A recent High Court decision in a shareholder class action under s.90A of FSMA, on the approach to be adopted for a split trial of the action, includes interesting observations on the critical question of reliance, which has become a central battleground in such claims: Various Claimants v Serco Group plc [2023] EWHC 119 (Ch).

The decision shows the impact of the judgment in the first s.90A FSMA case to come to trial in this jurisdiction (the Autonomy judgment, considered in our banking litigation blog post here), in which the court confirmed that reliance must be upon a statement or omission, rather than, in some generalised sense, on a piece of published information. The defendant in the Serco case suggested that, in light of the Autonomy judgment: (i) the cases against it based on direct reliance are now much more limited; (ii) a material number of claimants have dropped out; and (iii) those claiming on the basis of indirect reliance have great difficulties because of the clarification of reliance in Autonomy. These are interesting (although not unexpected) developments, given that the requirement for a claimant to show what it relied upon will make it more difficult to bring a successful s.90A claim.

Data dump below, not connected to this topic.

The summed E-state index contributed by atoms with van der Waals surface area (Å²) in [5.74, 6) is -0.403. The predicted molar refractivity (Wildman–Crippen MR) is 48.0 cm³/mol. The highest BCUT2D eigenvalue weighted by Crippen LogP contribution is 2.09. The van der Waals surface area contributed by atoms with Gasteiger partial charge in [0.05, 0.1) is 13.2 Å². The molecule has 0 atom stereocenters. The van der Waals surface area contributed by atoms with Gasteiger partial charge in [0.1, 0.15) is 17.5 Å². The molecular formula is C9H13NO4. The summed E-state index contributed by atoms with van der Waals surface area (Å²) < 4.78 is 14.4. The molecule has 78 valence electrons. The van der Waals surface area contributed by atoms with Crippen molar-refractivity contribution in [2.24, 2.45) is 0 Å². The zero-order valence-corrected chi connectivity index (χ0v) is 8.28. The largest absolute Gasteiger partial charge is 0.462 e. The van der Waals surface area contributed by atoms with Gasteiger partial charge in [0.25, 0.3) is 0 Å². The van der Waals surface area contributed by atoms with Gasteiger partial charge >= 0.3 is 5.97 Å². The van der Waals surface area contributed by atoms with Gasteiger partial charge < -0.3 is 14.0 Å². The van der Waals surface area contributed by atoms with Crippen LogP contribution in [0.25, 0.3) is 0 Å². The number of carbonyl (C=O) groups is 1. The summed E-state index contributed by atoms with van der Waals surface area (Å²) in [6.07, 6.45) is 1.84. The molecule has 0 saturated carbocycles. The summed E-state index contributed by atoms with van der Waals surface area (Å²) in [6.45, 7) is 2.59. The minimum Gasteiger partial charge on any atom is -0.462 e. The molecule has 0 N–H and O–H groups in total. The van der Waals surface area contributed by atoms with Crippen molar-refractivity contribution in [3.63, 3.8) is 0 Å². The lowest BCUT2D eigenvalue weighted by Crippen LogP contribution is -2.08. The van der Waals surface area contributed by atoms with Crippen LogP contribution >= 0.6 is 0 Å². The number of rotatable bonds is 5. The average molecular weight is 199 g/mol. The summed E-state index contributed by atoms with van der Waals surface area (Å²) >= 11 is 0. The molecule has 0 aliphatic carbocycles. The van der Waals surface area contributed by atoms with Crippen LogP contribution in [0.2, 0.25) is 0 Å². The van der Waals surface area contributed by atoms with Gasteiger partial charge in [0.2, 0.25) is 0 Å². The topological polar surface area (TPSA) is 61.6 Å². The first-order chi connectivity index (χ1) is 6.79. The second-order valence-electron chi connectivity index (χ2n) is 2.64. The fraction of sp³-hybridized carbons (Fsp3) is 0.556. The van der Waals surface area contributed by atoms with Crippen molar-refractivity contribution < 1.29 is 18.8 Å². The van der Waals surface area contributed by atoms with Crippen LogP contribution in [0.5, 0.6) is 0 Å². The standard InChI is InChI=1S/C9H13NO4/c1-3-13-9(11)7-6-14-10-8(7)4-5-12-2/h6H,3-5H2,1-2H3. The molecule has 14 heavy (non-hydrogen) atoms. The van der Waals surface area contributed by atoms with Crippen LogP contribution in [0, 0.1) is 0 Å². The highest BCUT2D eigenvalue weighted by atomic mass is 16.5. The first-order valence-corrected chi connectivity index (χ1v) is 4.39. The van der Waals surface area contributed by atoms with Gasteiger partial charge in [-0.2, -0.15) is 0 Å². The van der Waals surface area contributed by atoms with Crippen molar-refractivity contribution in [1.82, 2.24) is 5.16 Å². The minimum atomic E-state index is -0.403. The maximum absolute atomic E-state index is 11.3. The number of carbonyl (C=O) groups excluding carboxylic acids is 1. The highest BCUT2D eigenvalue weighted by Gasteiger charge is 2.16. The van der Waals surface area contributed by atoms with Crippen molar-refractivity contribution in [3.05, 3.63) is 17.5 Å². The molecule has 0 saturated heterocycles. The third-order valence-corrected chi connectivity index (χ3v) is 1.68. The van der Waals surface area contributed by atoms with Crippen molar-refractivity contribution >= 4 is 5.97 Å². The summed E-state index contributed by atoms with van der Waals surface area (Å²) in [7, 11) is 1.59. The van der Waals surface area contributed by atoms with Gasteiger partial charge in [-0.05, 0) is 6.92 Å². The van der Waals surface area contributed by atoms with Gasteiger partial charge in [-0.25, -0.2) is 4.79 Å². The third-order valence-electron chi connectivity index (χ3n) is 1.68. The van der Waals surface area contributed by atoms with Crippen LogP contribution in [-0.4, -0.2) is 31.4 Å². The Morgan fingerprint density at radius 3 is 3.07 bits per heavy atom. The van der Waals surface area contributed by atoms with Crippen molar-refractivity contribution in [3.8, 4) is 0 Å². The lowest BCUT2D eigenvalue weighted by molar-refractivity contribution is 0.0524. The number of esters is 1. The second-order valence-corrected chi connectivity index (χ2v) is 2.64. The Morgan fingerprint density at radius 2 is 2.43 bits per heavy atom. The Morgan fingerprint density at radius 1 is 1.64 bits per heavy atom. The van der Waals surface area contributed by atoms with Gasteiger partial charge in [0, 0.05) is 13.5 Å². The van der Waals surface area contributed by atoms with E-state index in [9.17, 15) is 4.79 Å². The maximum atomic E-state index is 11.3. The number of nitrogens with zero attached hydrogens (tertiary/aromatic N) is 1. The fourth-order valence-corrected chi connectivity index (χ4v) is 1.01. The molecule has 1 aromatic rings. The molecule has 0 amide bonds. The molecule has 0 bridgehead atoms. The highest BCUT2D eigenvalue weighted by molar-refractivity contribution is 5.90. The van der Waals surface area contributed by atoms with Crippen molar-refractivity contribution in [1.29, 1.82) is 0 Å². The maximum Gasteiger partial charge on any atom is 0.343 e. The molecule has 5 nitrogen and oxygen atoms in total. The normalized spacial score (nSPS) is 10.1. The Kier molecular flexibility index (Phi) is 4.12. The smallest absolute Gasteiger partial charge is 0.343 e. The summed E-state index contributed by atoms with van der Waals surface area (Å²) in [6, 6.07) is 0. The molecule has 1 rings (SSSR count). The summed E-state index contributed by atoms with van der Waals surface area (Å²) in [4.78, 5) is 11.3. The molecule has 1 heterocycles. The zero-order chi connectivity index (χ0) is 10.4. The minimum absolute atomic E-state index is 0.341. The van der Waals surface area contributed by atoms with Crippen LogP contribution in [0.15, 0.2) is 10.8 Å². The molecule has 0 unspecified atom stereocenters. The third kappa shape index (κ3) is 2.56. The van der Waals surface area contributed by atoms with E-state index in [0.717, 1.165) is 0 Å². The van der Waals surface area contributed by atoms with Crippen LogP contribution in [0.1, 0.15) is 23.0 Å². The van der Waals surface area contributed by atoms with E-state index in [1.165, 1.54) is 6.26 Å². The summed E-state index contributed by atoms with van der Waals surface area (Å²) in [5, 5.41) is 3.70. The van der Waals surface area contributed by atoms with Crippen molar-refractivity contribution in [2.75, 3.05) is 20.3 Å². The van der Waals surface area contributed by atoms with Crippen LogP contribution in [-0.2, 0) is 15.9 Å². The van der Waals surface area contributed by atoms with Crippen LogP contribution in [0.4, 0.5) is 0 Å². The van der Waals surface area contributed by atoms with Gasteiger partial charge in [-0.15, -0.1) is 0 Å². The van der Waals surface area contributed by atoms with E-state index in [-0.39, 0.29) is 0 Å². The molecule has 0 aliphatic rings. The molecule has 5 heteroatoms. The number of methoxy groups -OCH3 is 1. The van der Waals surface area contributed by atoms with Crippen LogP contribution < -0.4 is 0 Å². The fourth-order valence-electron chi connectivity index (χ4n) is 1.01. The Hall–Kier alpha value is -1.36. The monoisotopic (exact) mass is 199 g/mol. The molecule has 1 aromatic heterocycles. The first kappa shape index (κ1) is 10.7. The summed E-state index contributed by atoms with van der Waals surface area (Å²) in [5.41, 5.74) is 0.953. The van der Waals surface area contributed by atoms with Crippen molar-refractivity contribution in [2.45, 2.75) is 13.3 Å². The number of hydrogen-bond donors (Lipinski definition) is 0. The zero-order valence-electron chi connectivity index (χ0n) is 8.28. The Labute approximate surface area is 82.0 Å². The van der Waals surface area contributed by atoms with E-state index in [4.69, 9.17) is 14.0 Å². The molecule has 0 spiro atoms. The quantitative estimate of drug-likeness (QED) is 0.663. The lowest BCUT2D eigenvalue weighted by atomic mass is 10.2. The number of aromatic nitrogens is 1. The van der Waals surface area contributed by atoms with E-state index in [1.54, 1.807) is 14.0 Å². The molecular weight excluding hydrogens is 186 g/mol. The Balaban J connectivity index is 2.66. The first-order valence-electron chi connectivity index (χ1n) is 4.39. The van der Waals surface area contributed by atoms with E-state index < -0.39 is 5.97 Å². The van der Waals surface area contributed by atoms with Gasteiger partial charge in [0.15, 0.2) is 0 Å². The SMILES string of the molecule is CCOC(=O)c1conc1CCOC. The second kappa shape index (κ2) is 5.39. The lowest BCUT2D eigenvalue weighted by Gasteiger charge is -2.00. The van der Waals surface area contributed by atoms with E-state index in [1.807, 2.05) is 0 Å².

The present judgment also confirms that the claimants in the Serco litigation are now relying on two categories of indirect reliance as follows:

  • Market reliance: ie a decision, including an automated decision, to acquire, continue to hold or dispose of shares in the market at the (inflated) price at which they were in fact acquired and held.
  • Price reliance: ie market reliance in circumstances in which the claimant was also aware of the price of the shares, and believed the published information to be true, complete and accurate.

For more information see this post on our Banking Litigation Notes blog.